Developers of multifamily apartment buildings remain mostly positive about their markets’ current conditions, according to the latest quarterly tracking data that the National Association of Home Builders released on February 26.
NAHB’s Multifamily Production Index (MPI), based on responses from 93 developers across the country, stood at 54, on a scale of 0 to 100, in the fourth quarter of 2014. The Index—a composite measure of developer sentiments about construction for low-rent units, market-rate rentals, and for-sale condos—registered above 50 for each quarter last year, and has been hovering at 50 or higher since the first quarter of 2013.
The latest reading “is in line with our view that the multifamily segment of the industry has largely recovered from the downturn,” said NAHB Chief Economist David Crowe. “After increasing steadily over the past several years, multifamily production has now reached a healthy, sustainable level.”
Developers’ attitudes are also reflected in their willingness to take on future projects. In January, permits issued for buildings with five or more units rose by 13.8% to an annualized rate of 372,000, according to the Census Bureau.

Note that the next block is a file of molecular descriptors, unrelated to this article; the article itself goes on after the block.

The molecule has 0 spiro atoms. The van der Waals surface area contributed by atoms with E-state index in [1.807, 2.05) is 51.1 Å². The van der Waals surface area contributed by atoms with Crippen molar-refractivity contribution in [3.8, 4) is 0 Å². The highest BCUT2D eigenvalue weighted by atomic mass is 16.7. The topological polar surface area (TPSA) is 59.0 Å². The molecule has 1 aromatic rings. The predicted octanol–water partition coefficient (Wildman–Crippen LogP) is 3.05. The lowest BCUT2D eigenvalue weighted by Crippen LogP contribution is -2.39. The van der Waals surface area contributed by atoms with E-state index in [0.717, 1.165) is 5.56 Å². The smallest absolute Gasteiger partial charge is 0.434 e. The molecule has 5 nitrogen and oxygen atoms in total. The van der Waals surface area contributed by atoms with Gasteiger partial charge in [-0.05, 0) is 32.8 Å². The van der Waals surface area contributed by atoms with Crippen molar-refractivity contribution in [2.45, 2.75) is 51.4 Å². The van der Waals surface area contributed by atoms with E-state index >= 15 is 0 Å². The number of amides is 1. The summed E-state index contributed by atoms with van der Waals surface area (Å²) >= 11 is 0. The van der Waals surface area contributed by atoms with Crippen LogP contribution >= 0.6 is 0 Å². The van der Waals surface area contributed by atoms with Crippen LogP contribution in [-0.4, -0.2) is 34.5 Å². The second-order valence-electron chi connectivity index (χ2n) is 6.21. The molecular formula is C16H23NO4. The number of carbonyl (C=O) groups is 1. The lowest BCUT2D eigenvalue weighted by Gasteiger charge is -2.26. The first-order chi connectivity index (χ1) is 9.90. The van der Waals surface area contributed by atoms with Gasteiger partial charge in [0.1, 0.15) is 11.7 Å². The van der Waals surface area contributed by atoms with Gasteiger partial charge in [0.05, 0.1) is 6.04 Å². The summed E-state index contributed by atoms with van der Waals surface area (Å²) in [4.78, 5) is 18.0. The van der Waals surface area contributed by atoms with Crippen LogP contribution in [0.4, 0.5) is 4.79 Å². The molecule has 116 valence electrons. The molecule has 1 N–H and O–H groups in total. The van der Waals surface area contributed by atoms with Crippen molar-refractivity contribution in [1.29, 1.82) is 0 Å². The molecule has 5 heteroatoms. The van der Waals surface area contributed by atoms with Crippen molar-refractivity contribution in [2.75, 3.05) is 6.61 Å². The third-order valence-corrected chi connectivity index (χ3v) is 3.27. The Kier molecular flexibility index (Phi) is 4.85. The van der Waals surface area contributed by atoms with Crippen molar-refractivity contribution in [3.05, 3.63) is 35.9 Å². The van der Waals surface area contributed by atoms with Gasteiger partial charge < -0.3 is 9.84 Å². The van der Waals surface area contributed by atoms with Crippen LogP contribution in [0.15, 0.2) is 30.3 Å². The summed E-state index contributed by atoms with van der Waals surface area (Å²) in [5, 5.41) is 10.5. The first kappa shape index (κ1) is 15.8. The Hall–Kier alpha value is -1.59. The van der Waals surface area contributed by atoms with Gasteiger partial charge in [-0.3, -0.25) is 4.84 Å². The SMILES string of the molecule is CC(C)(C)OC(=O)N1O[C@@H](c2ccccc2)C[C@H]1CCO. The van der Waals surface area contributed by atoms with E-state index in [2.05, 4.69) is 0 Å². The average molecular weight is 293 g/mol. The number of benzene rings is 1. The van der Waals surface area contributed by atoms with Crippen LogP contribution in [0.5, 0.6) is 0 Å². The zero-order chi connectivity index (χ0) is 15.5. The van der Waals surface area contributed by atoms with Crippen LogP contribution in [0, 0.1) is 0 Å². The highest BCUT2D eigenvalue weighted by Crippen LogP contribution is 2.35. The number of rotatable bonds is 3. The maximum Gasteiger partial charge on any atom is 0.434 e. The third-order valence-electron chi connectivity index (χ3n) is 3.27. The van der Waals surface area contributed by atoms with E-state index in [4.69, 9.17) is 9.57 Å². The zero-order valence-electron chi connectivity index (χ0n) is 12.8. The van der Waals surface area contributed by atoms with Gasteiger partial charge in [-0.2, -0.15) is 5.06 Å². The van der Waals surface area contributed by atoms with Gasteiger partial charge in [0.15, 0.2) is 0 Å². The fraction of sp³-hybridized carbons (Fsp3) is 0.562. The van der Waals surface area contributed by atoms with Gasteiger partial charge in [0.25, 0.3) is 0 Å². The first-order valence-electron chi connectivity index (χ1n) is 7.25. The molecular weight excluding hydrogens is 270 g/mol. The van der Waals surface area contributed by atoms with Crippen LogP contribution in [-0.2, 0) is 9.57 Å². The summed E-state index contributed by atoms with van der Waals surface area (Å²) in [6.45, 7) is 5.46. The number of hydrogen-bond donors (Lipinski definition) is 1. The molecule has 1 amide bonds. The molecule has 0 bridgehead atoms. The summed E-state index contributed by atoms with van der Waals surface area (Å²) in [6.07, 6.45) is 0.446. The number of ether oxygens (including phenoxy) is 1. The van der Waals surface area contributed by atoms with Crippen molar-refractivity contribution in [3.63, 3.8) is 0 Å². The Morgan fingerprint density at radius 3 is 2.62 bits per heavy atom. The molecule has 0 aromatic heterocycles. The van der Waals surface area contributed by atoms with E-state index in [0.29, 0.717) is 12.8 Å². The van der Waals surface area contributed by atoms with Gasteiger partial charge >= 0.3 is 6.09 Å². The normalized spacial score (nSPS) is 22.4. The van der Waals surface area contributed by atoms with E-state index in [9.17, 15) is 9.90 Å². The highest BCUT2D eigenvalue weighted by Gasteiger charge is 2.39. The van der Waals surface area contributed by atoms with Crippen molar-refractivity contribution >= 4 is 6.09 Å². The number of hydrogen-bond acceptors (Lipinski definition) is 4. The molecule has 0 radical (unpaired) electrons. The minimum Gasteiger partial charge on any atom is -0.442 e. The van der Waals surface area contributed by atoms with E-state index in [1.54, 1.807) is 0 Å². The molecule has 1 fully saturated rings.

A closer look at the numbers finds that developers’ sentiments about current conditions for market-rate starts, at an index of 62, were more robust than their sentiments for either low-rent starts (52) or for-sale condo starts (50).
NAHB’s Vacancy Index, which measures the industry’s perception about apartment vacancies, stood at 39 in the fourth quarter of 2014, compared to 38 for the same quarter a year earlier. (The lower the index, the fewer the perceived vacancies.) Interestingly, developers perceived lower vacancies for Class B apartments compared to either Class A or C apartments.
Developers’ attitudes are also reflected in their willingness to take on future projects. In January, permits issued for buildings with five or more units rose by 13.8% to an annualized rate of 372,000, according to preliminary estimates released by the Census Bureau on February 18.
Multifamily starts in January were up 24.5% over the same month a year earlier to an annualized rate of 381,000 units. In 2015, NAHB expects multifamily starts ultimately to increase modestly to around 358,000. “Because of strong job growth, we expect to be able to keep building for the foreseeable future,” said W. Dean Henry, CEO of Legacy Partners Residential in Foster City, Calif., and chairman of NAHB’s Multifamily Leadership Board.
Financing projects should not be an issue, as more lenders are jumping into this sector. Banks and Commercial Mortgage-Backed Securities lenders increased their market share of lending for multifamily projects through 2014, and are expected to be even bigger players this year, as Fannie Mae and Freddie Mac pull back. “Capital is plentiful and many lenders are expanding their target markets for investments,” observed Faron Thompson, head of Jones Lang LaSalle’s multifamily debt finance team.
It’s worth noting, though, that Fannie and Freddie expect demand for multifamily housing to soften a bit over the next two years, and for most of the growth to occur in a limited number of metro markets.